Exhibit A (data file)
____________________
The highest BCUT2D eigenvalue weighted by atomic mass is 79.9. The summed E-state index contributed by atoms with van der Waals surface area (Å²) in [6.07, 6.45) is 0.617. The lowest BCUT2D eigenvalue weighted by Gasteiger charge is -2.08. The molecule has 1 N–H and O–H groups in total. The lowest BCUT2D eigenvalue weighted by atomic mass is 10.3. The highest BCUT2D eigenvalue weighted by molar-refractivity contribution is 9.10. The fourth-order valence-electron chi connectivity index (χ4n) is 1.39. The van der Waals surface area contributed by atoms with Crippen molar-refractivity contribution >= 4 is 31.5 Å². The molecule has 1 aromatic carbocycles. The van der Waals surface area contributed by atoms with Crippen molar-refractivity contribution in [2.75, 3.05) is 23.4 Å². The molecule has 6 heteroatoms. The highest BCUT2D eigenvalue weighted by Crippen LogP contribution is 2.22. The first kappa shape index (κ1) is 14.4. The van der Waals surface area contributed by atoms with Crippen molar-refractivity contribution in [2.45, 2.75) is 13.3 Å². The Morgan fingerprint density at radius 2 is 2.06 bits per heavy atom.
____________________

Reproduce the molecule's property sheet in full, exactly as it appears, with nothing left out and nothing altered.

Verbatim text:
The highest BCUT2D eigenvalue weighted by atomic mass is 79.9. The summed E-state index contributed by atoms with van der Waals surface area (Å²) in [6.07, 6.45) is 0.617. The lowest BCUT2D eigenvalue weighted by Gasteiger charge is -2.08. The molecule has 1 N–H and O–H groups in total. The lowest BCUT2D eigenvalue weighted by atomic mass is 10.3. The highest BCUT2D eigenvalue weighted by molar-refractivity contribution is 9.10. The fourth-order valence-electron chi connectivity index (χ4n) is 1.39. The van der Waals surface area contributed by atoms with Crippen molar-refractivity contribution >= 4 is 31.5 Å². The molecule has 1 aromatic carbocycles. The van der Waals surface area contributed by atoms with Crippen molar-refractivity contribution in [2.75, 3.05) is 23.4 Å². The molecule has 6 heteroatoms. The highest BCUT2D eigenvalue weighted by Crippen LogP contribution is 2.22. The first kappa shape index (κ1) is 14.4. The van der Waals surface area contributed by atoms with Crippen molar-refractivity contribution in [2.45, 2.75) is 13.3 Å². The Morgan fingerprint density at radius 2 is 2.06 bits per heavy atom.